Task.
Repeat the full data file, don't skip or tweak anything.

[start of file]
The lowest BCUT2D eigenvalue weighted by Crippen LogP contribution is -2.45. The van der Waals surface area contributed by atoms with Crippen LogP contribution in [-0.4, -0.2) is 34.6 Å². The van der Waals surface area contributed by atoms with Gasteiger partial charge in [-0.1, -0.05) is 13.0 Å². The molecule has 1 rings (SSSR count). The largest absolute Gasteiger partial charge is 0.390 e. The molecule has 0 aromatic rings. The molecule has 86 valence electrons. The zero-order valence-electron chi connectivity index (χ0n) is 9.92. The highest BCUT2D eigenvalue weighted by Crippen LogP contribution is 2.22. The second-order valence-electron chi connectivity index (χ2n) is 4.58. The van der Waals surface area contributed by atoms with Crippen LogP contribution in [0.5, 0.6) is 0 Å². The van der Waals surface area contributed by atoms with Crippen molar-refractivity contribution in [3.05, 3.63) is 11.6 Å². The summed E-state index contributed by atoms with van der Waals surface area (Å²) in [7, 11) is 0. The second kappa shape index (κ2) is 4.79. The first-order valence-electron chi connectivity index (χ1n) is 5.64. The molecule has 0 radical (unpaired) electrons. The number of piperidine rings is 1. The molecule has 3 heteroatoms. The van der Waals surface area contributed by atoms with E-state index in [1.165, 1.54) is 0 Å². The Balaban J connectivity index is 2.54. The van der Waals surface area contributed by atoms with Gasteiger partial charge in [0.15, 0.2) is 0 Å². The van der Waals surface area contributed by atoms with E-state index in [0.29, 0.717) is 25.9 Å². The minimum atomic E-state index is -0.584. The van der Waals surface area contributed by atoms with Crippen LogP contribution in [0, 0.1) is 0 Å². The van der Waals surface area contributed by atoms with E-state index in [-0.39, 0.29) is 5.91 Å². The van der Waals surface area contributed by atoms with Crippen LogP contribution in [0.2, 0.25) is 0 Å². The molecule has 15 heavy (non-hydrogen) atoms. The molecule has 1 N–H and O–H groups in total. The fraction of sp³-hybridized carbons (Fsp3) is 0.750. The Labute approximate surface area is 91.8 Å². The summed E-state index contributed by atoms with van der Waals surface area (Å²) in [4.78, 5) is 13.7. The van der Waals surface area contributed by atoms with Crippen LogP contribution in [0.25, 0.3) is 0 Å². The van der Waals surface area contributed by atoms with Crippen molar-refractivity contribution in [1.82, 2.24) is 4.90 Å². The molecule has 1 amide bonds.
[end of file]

The lowest BCUT2D eigenvalue weighted by Crippen LogP contribution is -2.45. The van der Waals surface area contributed by atoms with Crippen LogP contribution in [-0.4, -0.2) is 34.6 Å². The van der Waals surface area contributed by atoms with Gasteiger partial charge in [-0.1, -0.05) is 13.0 Å². The molecule has 1 rings (SSSR count). The largest absolute Gasteiger partial charge is 0.390 e. The molecule has 0 aromatic rings. The molecule has 86 valence electrons. The zero-order valence-electron chi connectivity index (χ0n) is 9.92. The highest BCUT2D eigenvalue weighted by Crippen LogP contribution is 2.22. The second-order valence-electron chi connectivity index (χ2n) is 4.58. The van der Waals surface area contributed by atoms with Crippen LogP contribution in [0.5, 0.6) is 0 Å². The van der Waals surface area contributed by atoms with Crippen molar-refractivity contribution in [3.05, 3.63) is 11.6 Å². The summed E-state index contributed by atoms with van der Waals surface area (Å²) in [7, 11) is 0. The second kappa shape index (κ2) is 4.79. The first-order valence-electron chi connectivity index (χ1n) is 5.64. The molecule has 0 radical (unpaired) electrons. The number of piperidine rings is 1. The molecule has 3 heteroatoms. The van der Waals surface area contributed by atoms with E-state index in [1.165, 1.54) is 0 Å². The Balaban J connectivity index is 2.54. The van der Waals surface area contributed by atoms with Gasteiger partial charge in [0.15, 0.2) is 0 Å². The van der Waals surface area contributed by atoms with E-state index in [0.29, 0.717) is 25.9 Å². The minimum atomic E-state index is -0.584. The van der Waals surface area contributed by atoms with Crippen LogP contribution in [0, 0.1) is 0 Å². The van der Waals surface area contributed by atoms with E-state index in [-0.39, 0.29) is 5.91 Å². The van der Waals surface area contributed by atoms with Crippen LogP contribution in [0.2, 0.25) is 0 Å². The molecule has 15 heavy (non-hydrogen) atoms. The molecule has 1 N–H and O–H groups in total. The fraction of sp³-hybridized carbons (Fsp3) is 0.750. The Labute approximate surface area is 91.8 Å². The summed E-state index contributed by atoms with van der Waals surface area (Å²) in [4.78, 5) is 13.7. The van der Waals surface area contributed by atoms with Crippen LogP contribution in [0.25, 0.3) is 0 Å². The van der Waals surface area contributed by atoms with Crippen molar-refractivity contribution in [1.82, 2.24) is 4.90 Å². The molecule has 1 amide bonds.